Our experience thus far is that schools have a lot less ability to accommodate feedback from parents now than they did in years past.  Between strictly-enforced district-wide policies and legislation/regulation/funding (like NCLB, Common Core, and state-mandated attendance policies), schools have a lot of top-down pressure to conform.

Besides, "the system" is there to provide a service to your children, not the other way around.  Your children are not there to provide funding for the school, nor are they there to raise the school's test scores or to be a good example for their peers.  Your children are there to receive a (hopefully quality) education.
This is off topic but I HATE NCLB.

zolotiyeruki

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Re: Home Schooling
« Reply #44 on: April 29, 2014, 10:51:06 AM »
This is off topic but I HATE NCLB.
As do I, and I even have a child that it's supposed to help.

momo5

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Re: Home Schooling
« Reply #45 on: May 08, 2014, 06:38:59 PM »
I was wondering something, what experience do you people have that make you feel competent at home schooling?  I don't mean this in a negative way.  The only person who I know that was home schooled had a mother who was trained as a teacher (who quit work to stay with her 4 kids).  I, personally, don't have the patients to home school, though I do plan to supplement.

I was pretty much teaching my kids when they were in school anyway. At least this way I teach what I feel they need to know (not just test prep) and on their level, at their speed and can cater to their interests and strengths. and we get to take days off from seatwork to go on some really cool trips with other homeschoolers.
I dont have any teaching experience, but you really dont need it to teach your own kids. I read a LOT about different learning and teaching styles, try to match to my kids as best I can. truth is, they are learning SO much more than they did at school even though I teach so much less than their teachers did.
I also do have the luxury of a good friend who is the educational coordinator at a school for struggling students, I bounce things off of her now and then and she always has great ideas if I'm stuck on something.
I'm not sure what we will do for high school though. I'm doing algebra now and I think I've reached my limit :) we may have to switch to online classes or coops or something, at least for some subjects.

Bruce

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Re: Home Schooling
« Reply #46 on: May 25, 2014, 04:22:09 PM »
It's interesting that home schooling is such a big topic on MMM. I was home schooled K-12. While I received an excellent academic education and was well-prepared for college or independent learning, my feelings about home schooling are very mixed. The vast majority of home schooling parents that I know are primarily motivated to produce religious/political clones of themselves. During my high school years (early 2000s), over 75% of home schoolers were evangelical Christians. 83% of parents stated that the ability to provide religious and moral instruction was a primary motivator for their decision to home school.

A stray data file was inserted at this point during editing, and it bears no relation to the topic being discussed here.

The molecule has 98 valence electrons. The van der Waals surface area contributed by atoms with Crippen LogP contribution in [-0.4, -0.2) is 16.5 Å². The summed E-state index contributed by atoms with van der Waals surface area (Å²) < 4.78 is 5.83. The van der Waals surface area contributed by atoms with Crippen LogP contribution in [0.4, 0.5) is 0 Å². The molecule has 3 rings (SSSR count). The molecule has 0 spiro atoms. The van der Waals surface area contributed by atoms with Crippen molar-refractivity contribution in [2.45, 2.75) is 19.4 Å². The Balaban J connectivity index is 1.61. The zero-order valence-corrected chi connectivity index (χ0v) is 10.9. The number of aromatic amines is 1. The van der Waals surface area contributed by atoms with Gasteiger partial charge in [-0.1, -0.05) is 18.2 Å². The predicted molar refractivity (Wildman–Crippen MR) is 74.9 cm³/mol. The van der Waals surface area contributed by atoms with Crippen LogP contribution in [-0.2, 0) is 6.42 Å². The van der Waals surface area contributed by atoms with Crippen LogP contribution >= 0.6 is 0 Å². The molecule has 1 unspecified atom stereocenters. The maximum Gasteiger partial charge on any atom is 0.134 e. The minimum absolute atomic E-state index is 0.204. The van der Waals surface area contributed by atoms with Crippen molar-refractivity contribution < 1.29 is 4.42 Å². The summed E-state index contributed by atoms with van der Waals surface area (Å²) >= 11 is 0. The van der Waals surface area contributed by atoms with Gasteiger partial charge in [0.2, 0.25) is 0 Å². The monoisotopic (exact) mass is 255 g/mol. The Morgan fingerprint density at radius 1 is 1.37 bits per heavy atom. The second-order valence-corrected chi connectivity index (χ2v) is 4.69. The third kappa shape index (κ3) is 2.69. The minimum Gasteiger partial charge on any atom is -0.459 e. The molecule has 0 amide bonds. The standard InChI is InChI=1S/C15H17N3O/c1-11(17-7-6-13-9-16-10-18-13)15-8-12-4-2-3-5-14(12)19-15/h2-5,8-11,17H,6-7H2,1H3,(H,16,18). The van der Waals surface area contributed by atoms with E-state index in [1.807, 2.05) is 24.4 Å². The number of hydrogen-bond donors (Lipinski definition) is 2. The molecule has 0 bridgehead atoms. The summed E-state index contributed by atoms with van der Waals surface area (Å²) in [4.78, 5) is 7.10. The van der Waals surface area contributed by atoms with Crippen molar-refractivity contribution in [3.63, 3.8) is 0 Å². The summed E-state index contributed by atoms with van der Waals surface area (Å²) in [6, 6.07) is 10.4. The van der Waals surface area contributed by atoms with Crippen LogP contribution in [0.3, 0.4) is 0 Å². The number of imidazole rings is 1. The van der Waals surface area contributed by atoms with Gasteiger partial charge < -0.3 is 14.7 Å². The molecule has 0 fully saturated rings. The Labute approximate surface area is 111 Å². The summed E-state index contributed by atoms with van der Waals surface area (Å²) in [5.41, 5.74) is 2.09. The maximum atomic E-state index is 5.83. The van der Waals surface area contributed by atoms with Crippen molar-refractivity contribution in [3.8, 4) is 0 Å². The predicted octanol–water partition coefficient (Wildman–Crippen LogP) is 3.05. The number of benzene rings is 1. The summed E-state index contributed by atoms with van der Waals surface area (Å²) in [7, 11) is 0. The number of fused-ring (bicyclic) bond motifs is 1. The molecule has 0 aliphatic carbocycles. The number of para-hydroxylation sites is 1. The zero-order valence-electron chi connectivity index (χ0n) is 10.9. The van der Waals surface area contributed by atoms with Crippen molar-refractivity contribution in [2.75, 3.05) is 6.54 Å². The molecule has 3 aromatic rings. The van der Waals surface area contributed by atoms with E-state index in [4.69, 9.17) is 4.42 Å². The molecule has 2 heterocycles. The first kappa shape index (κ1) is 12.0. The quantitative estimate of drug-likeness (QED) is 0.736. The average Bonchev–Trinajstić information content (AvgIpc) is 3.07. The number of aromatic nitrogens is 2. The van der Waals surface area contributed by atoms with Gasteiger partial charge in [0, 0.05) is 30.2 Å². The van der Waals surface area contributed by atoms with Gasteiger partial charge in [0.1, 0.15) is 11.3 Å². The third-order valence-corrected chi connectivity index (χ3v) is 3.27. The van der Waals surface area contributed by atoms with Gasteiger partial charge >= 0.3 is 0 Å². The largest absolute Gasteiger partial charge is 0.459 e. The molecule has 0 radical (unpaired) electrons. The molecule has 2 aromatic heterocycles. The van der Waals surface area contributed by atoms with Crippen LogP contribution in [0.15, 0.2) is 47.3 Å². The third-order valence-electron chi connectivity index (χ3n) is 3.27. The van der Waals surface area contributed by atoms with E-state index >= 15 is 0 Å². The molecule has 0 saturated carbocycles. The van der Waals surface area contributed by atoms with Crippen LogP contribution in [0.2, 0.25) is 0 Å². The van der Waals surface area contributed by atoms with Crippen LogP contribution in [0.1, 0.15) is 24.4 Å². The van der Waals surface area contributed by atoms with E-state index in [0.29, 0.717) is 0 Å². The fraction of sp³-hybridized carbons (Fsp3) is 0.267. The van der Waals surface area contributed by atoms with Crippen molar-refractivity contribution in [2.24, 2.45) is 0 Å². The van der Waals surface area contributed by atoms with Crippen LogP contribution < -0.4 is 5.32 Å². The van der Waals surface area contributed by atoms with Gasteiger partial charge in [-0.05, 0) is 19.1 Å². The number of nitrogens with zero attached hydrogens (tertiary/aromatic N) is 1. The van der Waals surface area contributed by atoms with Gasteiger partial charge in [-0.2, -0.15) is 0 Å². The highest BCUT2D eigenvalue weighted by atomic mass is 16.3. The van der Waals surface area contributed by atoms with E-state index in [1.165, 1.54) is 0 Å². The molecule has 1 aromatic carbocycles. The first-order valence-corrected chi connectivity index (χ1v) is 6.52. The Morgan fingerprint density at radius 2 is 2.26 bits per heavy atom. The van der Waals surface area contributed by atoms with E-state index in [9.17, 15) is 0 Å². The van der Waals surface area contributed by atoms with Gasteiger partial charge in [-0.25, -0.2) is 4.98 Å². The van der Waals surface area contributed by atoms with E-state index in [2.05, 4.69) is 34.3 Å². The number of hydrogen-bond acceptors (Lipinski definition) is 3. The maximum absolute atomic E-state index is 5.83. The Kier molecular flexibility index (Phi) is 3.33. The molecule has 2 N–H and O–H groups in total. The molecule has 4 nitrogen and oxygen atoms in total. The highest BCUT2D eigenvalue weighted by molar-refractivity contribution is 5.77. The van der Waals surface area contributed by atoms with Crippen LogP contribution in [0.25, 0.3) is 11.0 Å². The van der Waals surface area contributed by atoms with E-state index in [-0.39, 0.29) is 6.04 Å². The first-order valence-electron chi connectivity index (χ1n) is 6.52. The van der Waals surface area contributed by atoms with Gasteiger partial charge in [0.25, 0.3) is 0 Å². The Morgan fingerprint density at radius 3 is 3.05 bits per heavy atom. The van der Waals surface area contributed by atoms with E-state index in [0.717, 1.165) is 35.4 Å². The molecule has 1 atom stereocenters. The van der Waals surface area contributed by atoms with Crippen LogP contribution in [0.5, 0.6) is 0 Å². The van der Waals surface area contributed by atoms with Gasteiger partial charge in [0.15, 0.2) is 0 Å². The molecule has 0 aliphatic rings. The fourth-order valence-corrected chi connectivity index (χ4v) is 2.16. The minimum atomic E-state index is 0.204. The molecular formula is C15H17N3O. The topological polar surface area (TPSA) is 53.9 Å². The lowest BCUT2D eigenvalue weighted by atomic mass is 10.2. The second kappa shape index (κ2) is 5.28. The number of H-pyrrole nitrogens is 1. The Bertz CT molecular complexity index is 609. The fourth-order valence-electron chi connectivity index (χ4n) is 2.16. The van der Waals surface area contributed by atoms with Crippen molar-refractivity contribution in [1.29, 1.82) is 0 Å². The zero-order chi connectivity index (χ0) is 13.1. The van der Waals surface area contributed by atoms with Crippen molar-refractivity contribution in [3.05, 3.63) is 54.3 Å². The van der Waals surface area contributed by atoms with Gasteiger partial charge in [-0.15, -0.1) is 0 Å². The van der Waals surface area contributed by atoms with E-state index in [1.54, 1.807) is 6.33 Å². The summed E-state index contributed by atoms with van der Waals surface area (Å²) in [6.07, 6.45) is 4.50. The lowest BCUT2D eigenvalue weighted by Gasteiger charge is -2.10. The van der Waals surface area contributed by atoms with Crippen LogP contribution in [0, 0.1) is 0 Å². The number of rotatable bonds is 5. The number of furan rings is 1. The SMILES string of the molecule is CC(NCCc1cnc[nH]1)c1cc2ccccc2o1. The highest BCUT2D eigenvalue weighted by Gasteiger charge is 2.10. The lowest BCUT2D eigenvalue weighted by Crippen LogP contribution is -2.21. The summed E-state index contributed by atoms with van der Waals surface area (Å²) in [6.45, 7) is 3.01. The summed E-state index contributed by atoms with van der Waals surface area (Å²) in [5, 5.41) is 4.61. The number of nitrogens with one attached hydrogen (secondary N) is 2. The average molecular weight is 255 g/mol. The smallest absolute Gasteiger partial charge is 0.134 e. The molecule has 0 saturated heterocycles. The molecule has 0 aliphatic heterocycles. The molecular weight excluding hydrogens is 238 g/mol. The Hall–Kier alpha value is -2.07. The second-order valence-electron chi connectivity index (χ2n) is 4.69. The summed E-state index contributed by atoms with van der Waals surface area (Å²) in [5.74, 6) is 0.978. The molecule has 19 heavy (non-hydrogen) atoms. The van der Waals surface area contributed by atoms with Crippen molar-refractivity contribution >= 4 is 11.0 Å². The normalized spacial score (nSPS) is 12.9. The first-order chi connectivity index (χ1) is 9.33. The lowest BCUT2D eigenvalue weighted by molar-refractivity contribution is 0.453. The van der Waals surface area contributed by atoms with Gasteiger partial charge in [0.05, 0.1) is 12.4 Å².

I graduated high school never having had a non-evangelical friend, a non-white friend, a gay friend, or a politically liberal friend. A large number of home schoolers believe in young earth creationism and deny global warming. My history education was heavily reconstructed to support my parents' political and religious agenda. This is dangerous to society and unfair to children.

Here's my advice to anyone considering home schooling. Please honestly evaluate your motivation. I support home schooling if the goal is to give children freedom and nurture their natural curiosity and desire to learn. Unfortunately, many home schoolers are motivation by a "sheltering" mindset or a desire to control their children. Most of these parents want the best for their children but do not trust them to develop and grow into self-sufficient individuals. Trust your children. Give them guidance but respect them to choose their own path in life.

Personally, my wife and I will probably start our kids in public school but consider home schooling to allow for extended travel or other unique experience.

Here's an organization that is working to reform the current home school regulations. There's a significant amount of abuse and neglect occurring under the name of home schooling.
http://homeschoolersanonymous.wordpress.com/

Here's a link to the type of science propaganda I was taught: